Sickle cell disease (SCD) causes vision-threatening ocular complications such as proliferative retinopathy. Risk of sickle cell retinopathy increases with age, with some reports showing >60% of SCD patients having proliferative retinopathy after age 40. It remains unclear how sickle cell trait (SCT), the heterozygous genotype with one copy of the sickle cell mutation, may affect the eye. SCT, albeit assumed mild, is prevalent and chronic. It affects 3 million Americans including ~8-10% of African Americans. It is known that under conditions of stress or concomitant systemic diseases, SCT can become a pathologic risk factor for retinopathy. Evidence has been accumulating to support that SCT can increase the risk of venous thromboembolism, ischemic stroke, and glomerulopathy - conditions that have all been linked to an increased risk of retinopathy. These findings, together with the increasing recognition of the role of ocular hemodynamics in various ocular diseases, support a possible association between SCT and eye diseases/conditions. Because individuals with SCT have a normal life expectancy, their vascular bed may accumulate damages from SCT as a result of repeated insults over a long duration. We hypothesize that older individuals with SCT have an increased risk of eye diseases, either alone or in conjunction with other known ocular risk factors (e.g., hypertension, diabetes). To test this hypothesis, we propose an investigation nested within the African American Eye Disease Study (AFEDS), an ongoing population-based study of 6,000 African Americans aged 40 years and older that has collected a large amount of epidemiological, biological, and ocular data and biospecimens. Taking advantages of the unique, existing resources of AFEDS, we propose to 1) identify the SCT status of 2,700 AFEDS participants who donated samples of blood and retrospectively examine the associations between SCT and risk of ocular diseases/conditions, and 2) acquire additional imaging data from ~216 individuals with SCT (432 eyes) using advanced technologies (e.g. optical coherence tomography angiography, enhanced depth imaging of the choroid, ultra-wide imaging of the retina, and conjunctival microcirculation imaging) and assess changes in ocular structure, retinal microvasculature, and conjunctival hemodynamics due to SCT. As SCT is now routinely detected in all US newborns and little is known about ocular complications associated with SCT, our population-based study will fill an important knowledge gap. This timely investigation will provide valuable, new data on how long-term exposure to SCT and associated vaso-occlusive events and hemolysis can alter ocular microcirculation and structure. It will also inform us about how these events can contribute to vasculopathy in other organs that share similar anatomical and physiologic properties with the eyes. Such knowledge will be important contributors to the ongoing debate on health risk associated with SCT, and will help clinicians, public health professionals, and policy experts allocate targeted healthcare and counseling services.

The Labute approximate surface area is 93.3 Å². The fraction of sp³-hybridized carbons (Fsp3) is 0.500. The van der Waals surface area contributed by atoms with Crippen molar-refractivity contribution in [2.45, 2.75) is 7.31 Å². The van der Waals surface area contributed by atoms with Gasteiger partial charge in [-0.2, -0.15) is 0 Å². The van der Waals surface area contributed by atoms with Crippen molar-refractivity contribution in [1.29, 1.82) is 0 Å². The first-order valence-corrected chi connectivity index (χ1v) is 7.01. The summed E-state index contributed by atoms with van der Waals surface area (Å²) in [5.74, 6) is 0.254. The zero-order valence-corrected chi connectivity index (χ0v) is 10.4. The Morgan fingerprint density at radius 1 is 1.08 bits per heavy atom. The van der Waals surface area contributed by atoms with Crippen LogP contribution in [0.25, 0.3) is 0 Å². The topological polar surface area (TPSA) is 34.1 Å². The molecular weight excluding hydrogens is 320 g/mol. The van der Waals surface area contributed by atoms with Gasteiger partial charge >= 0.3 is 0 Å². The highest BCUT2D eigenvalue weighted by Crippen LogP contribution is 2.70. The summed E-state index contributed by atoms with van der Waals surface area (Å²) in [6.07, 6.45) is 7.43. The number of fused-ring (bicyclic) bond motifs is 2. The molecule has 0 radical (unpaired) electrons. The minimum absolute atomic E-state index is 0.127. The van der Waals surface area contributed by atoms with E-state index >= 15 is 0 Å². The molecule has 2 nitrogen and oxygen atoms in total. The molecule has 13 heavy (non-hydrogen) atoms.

? Public Health Relevance Results gained from the proposed research will improve our understanding of potential ocular complications associated with sickle cell trait among older African Americans. Such knowledge will help public health professionals and policy makers allocate appropriate healthcare and counseling services to susceptible populations to reduce vision impairment.